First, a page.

As you may have seen in the Newsletter, there was no space for a report from my hand in the last issue, we are simply too busy in this church, and that is wonderful. So I was off the hook for a little while.
To night a report is expected, and you will get it, but let me first tell you that I am actually supposed to write two reports each year. I am to give a report to the membership about what we have been doing during the last year, I am supposed to mention the successes and the good things, but I am also supposed to mention what went wrong, the disappointments we have suffered, as a church and as a congregation.
If I feel like it, I may try to influence you, I may try to suggest new initiatives, I may try to challenge you.
The other report is my annual report to DKU, short for Danish Church Abroad. Writing this report I am supposed to put on another pair of glasses. I should tell DKU how we are doing as a Danish Church in Canada. My report will be handed out to all the board members of DKU for their consideration, and an extract will be printed in the magazine Dansk Kirkehilsen which is the membership newsletter for DKU.
You may ask yourselves, why do we have to report to DKU any more? We are paying 100% of the expenses for the running of our church; we do not receive 1 penny from DKU any more.
Let me point at two things that makes DKU important to you. The first is that DKU is the body that employs the pastor for your church. DKU looks after all the financial implications such as the salary, they decide how much rent there is to be paid for living in the parsonage, they look after the pension plan etc. DKU negotiates with the Danish Pastors Union and has signed an agreement with the same. In a little more than two years you will be hiring another pastor, and I think that it will be very helpful for you having DKU assisting you in choosing and hiring the right person.
The other thing, which may be more important, is that through DKU you are connected to the Church of Denmark. The president of DKU must be one of the Danish bishops and before anyone can be hired as a DKU pastor the bishop must accept the pastor as one he would recommend, and in writing tell the congregation that he has found this man or woman worthy to be their pastor. He will tell the congregation that he has instructed the pastor to preach the gospel and to assist the congregation in any possible way. He tells the congregation that the pastor must obey the teaching and the liturgy of the Church of Denmark in Danish, or translated into English. It is the duty of the pastor to see that no wrong teaching is being introduced in the church.
In short you could say that DKU and the bishop is your guaranty that your church stays Danish Lutheran.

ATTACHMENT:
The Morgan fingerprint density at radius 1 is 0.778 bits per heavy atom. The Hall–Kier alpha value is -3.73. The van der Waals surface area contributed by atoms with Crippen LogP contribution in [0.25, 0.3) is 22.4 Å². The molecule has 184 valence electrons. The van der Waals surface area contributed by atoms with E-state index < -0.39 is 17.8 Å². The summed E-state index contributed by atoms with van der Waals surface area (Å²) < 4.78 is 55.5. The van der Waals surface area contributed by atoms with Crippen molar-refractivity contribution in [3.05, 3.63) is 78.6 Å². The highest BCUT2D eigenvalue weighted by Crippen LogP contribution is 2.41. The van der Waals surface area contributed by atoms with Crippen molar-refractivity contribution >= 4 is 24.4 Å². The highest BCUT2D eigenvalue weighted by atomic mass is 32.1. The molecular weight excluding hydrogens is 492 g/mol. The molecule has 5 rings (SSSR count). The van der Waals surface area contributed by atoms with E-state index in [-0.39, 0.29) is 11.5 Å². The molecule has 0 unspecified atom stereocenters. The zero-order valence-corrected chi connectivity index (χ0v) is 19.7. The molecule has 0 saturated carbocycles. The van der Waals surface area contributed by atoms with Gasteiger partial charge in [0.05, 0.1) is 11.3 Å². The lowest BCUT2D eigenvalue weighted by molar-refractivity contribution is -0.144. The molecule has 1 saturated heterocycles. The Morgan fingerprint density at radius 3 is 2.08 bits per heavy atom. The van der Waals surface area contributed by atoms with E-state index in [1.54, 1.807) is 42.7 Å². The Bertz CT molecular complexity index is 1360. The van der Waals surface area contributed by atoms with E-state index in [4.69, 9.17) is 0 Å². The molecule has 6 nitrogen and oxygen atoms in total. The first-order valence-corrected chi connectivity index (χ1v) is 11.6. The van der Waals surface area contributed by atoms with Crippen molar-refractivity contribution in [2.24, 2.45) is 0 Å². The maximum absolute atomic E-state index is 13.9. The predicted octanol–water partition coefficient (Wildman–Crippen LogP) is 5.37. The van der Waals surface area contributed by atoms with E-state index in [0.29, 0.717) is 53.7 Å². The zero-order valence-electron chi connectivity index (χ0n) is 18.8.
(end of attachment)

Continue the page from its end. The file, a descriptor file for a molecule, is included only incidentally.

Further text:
My report to the board of DKU must confirm that this is the way it is. If I cannot do that, I guess they would come over here to see what is going on.
I have been your minister for a little more than a decade now, and I am still immensely enjoying being with you. I love my job, and you are a wonderful congregation and wonderful people each of you. Dee and I were sitting talking yesterday and we are so thankful for all the friendship, of the support we experience here. We really enjoy the endeavour to keep our home in the parsonage such a very comfortable place to live.
The statistics from the year 2001 has been published in the newsletter. The attendance at the Sunday services is the same as the year before on average 45 people to the Danish and 80 to the English services. The numbers of baptism, confirmands, weddings and funerals are a up little in some cases and down a little in others. We had 20 funerals or memorial services last year, that number is always too high.
When the many different support groups and auxiliaries start to give their verbal reports you will realise that this is a very busy church with many dedicated volunteers. When I am in Denmark and shall try to explain the difference between being a minister in Denmark and in Canada, then the involvement and the dedication of the volunteers here is what I am bragging about.
Let me just touch on a few things from the past year. Last June we went to the DKU convention in Toronto, that is a very important event that the 6 Danish churches in Canada, plus the Danish Church in Australia meet with each other and with the representatives from the board of DKU. Following the convention, Bishop Søren Lodberg Hvas, the President of DKU, came to Vancouver and he held a very festive church service on Sunday June 24.